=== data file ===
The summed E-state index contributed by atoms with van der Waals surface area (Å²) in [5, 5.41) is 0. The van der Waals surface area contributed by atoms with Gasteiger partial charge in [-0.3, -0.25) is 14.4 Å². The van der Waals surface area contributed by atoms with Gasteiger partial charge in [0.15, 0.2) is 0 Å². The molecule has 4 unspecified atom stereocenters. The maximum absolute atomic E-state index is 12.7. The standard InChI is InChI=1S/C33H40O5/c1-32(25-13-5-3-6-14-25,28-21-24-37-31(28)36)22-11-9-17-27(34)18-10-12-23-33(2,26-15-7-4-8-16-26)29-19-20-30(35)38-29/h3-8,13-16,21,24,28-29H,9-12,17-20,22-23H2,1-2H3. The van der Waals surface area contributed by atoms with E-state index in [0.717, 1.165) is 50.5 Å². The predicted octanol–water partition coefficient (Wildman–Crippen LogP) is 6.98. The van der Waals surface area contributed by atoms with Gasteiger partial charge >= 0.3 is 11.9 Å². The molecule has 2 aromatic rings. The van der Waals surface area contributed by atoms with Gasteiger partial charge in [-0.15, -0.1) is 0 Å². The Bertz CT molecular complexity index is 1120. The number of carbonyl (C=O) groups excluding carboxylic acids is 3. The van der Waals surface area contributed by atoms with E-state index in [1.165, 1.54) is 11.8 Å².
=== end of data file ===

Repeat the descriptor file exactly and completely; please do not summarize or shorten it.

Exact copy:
The summed E-state index contributed by atoms with van der Waals surface area (Å²) in [5, 5.41) is 0. The van der Waals surface area contributed by atoms with Gasteiger partial charge in [-0.3, -0.25) is 14.4 Å². The van der Waals surface area contributed by atoms with Gasteiger partial charge in [0.15, 0.2) is 0 Å². The molecule has 4 unspecified atom stereocenters. The maximum absolute atomic E-state index is 12.7. The standard InChI is InChI=1S/C33H40O5/c1-32(25-13-5-3-6-14-25,28-21-24-37-31(28)36)22-11-9-17-27(34)18-10-12-23-33(2,26-15-7-4-8-16-26)29-19-20-30(35)38-29/h3-8,13-16,21,24,28-29H,9-12,17-20,22-23H2,1-2H3. The van der Waals surface area contributed by atoms with E-state index in [0.717, 1.165) is 50.5 Å². The predicted octanol–water partition coefficient (Wildman–Crippen LogP) is 6.98. The van der Waals surface area contributed by atoms with Gasteiger partial charge >= 0.3 is 11.9 Å². The molecule has 2 aromatic rings. The van der Waals surface area contributed by atoms with Gasteiger partial charge in [-0.15, -0.1) is 0 Å². The Bertz CT molecular complexity index is 1120. The number of carbonyl (C=O) groups excluding carboxylic acids is 3. The van der Waals surface area contributed by atoms with E-state index in [1.165, 1.54) is 11.8 Å².